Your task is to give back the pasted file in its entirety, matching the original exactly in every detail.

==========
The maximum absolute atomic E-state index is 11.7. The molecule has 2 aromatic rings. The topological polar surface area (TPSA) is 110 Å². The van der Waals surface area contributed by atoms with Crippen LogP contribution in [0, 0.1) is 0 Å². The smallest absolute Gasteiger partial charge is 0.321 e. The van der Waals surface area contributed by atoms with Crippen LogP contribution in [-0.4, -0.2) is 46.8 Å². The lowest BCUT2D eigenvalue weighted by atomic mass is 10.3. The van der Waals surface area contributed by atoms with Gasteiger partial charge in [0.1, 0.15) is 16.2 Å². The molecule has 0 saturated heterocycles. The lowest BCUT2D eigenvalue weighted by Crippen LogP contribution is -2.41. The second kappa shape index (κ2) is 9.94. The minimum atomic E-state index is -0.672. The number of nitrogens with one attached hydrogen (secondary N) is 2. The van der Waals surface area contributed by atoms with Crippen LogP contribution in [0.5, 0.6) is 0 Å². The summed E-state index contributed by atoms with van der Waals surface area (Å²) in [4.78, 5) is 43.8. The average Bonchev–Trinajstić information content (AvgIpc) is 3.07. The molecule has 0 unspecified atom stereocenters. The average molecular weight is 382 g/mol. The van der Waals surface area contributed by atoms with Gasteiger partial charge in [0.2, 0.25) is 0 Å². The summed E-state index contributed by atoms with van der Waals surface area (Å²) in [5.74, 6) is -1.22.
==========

The maximum absolute atomic E-state index is 11.7. The molecule has 2 aromatic rings. The topological polar surface area (TPSA) is 110 Å². The van der Waals surface area contributed by atoms with Crippen LogP contribution in [0, 0.1) is 0 Å². The smallest absolute Gasteiger partial charge is 0.321 e. The van der Waals surface area contributed by atoms with Crippen LogP contribution in [-0.4, -0.2) is 46.8 Å². The lowest BCUT2D eigenvalue weighted by atomic mass is 10.3. The van der Waals surface area contributed by atoms with Gasteiger partial charge in [0.1, 0.15) is 16.2 Å². The molecule has 0 saturated heterocycles. The lowest BCUT2D eigenvalue weighted by Crippen LogP contribution is -2.41. The second kappa shape index (κ2) is 9.94. The minimum atomic E-state index is -0.672. The number of nitrogens with one attached hydrogen (secondary N) is 2. The van der Waals surface area contributed by atoms with Crippen LogP contribution in [0.5, 0.6) is 0 Å². The summed E-state index contributed by atoms with van der Waals surface area (Å²) in [4.78, 5) is 43.8. The average Bonchev–Trinajstić information content (AvgIpc) is 3.07. The molecule has 0 unspecified atom stereocenters. The average molecular weight is 382 g/mol. The van der Waals surface area contributed by atoms with Gasteiger partial charge in [0.2, 0.25) is 0 Å². The summed E-state index contributed by atoms with van der Waals surface area (Å²) in [5.74, 6) is -1.22.